I'm now well in to a decade of photographing a hardy group of painters willing to conquer (or ignore)
the elements in order to capture the beauty of their world, not from a studio setting, but in nature with all its challenges. Cold, wind, sometimes even rain does little to dampen the spirit of this intrepid and dedicated group of artists. Some of these works end up in Galleries nationwide, as well as being posted in their Outdoor Painters Society (OPS) newsletter in which I'm privileged to be a contributor.
To watch these artisans work, it's literally a mystery to most. I know it is to me. Starting with a blank canvas, they may cover it with colorful washes of varying hues of red or brown or whatever background they feel will enhance the painting that will eventually emerge. Part of their process is "blocking" their composition which can either be broad strokes of black or brown oil paint loosely laid out and connected, or more detailed renderings of what they'll eventually create. Over the next hour (or hours) their own individual masterpieces begin to take shape and this is the stage that is oft times mind-boggling to the casual observer.
Adding color here, highlighting there, detailing or darkening and sometimes even smearing to soften their images......it's all about using their hands, brushes or palette knife to maneuver a seemingly disorganized rainbow of colors from pallete to canvas, until something magical happens.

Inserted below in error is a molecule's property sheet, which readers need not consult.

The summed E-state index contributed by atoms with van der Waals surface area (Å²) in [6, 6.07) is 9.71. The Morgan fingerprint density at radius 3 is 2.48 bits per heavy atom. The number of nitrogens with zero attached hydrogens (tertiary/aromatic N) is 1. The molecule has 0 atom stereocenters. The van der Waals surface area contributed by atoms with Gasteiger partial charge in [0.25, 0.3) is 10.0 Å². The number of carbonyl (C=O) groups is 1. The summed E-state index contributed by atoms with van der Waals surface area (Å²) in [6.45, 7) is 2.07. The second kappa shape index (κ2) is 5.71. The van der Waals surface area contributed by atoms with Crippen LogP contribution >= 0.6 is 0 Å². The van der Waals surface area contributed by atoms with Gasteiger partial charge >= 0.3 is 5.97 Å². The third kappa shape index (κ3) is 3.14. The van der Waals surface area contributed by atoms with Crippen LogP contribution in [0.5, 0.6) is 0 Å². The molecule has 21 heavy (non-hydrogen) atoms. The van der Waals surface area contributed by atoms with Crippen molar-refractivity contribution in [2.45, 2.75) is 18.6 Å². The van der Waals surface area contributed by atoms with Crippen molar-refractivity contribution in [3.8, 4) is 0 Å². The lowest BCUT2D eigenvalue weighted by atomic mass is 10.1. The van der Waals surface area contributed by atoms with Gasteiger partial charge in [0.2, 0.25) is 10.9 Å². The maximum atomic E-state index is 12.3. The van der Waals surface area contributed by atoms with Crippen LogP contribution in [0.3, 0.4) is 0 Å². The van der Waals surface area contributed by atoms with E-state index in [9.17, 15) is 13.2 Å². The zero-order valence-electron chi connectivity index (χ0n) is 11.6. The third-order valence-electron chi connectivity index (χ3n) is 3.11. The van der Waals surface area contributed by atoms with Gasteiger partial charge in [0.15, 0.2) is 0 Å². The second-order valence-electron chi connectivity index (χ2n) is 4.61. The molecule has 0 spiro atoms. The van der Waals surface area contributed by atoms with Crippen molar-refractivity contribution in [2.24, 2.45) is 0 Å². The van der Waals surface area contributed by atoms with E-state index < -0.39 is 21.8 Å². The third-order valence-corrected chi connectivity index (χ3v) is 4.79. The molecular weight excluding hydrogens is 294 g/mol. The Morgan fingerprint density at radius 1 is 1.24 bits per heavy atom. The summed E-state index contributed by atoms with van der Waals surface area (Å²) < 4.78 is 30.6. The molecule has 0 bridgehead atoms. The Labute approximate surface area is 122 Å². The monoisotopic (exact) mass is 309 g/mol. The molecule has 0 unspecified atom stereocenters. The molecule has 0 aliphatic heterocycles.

An abandoned rusting tractor is resurrected into a thing of beauty by Randy Saffle. A stand of aspens appears to have more brilliance than you'd even imagined because of Cecy Turner's talents.
The weathered face of an old man suddenly becomes unforgettable at the hands of John Cook. The glow of street lights emits warmth as Jason Sacran captures a mountain village by moonlight.
Ann Hardy. And the names of these talented artists go on and on. Jones. Lassiter. Gabriele. Longacre. Priest. Bohlman. Boren. Prikryl. Neumann. Devereaux. Kidwell. Cobb. Hubler. Too numerous to mention all, but all with one thing in common: they are to canvas what Copperfield
and Houdini have been to the stage...magicians!!!